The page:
I didn’t want to march. I don’t like crowds. I wasn’t sure what marching would accomplish or how it would be interpreted. But it felt like too much was at stake not to show up.
Why did I choose to go? Because, as Gloria Steinem said at the Women’s March on Washington, “Sometimes we must put our bodies where our beliefs are.” Our national organization — National Council of Jewish Women (NCJW) — was one of the partners who helped draft the March’s mission which dovetails with our local section’s goals: “to improve the quality of life for women, children, and families and to protect individual and civil rights.”
On Jan. 21, 2017, NCJW Milwaukee Section traveled to Madison to be a part of history. I was one of fifty-five people — including a few men — of varying religions and passions, brimming with comradery and excitement, who boarded a bus chartered by NCJW-Milwaukee and joined together for a day of education and advocacy in our state’s capital.
Political issues are complex but respect for human dignity is simple. One of my central Jewish values, from which many others stem, is the value of human dignity, kvod habriot. An attack on the human dignity of others feels like an attack on my own. This sentiment is what we marched to affirm — along with the millions of other people marching around the world — that we all have human rights and dignity that needs to be acknowledged and respected.
As one of the nearly 700 Women’s Marches in over 60 countries held that day, the Women’s March on Madison drew an estimated crowd of 75,000-100,000 participants. The women and families that we met as we marched up State Street toward the Capitol were energetic and engaged. I marched alongside a mother pushing her developmentally disabled daughter in a reclined wheelchair. I listened to the voice of a transgendered youth who spoke with such poise and power to the crowd about her pain and her convictions.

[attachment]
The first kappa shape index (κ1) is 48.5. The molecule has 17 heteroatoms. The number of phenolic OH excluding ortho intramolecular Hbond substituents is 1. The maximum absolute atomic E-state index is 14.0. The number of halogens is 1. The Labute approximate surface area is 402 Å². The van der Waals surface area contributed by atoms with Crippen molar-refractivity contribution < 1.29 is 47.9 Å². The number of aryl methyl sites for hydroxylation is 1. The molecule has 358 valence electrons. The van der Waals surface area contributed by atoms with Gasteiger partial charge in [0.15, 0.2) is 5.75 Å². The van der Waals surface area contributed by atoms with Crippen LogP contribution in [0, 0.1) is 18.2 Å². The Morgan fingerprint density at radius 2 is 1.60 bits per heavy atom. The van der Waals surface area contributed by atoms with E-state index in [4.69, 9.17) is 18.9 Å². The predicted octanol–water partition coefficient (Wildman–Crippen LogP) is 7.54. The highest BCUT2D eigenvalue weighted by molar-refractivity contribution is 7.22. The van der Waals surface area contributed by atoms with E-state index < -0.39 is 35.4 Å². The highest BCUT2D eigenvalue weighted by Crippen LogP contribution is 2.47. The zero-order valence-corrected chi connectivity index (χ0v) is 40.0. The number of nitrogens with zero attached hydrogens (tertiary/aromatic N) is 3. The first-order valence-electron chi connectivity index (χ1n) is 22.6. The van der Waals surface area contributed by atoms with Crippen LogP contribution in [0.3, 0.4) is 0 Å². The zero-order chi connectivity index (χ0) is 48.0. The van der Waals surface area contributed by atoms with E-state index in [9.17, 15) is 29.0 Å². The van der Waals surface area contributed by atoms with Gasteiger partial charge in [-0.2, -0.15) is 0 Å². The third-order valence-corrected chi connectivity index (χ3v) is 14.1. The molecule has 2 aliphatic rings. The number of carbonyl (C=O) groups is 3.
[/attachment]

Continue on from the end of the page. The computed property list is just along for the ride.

I was inspired by a congressman who challenged the crowd with, “Don’t boo, organize!” Prior to our arrival at the march, disability rights activist and former NCJW-MKE board member Barbara Beckert shared with us her expertise on how to advocate for policies on local, state and national levels. She reminded us that if we want our laws and policies to reflect human dignity, each of us needs to speak up. The energy and positivity of the march helped me to restore my faith and spirit so that I will have the strength to continue the work that must be done. I know that in the days ahead I will draw sustenance from the spirit of unity on this day.
I have been grateful for the opportunity to learn and engage in advocacy through my involvement with NCJW. It has offered me a community of mentors and friends who “put our faith into action” together. On behalf of our section, I welcome you to visit NcjwMke.org and join us in the important work ahead.
Andrea Bernstein of Bayside has served on the boards of several local Jewish and educational organizations and is currently president of the National Council of Jewish Women – Milwaukee Section.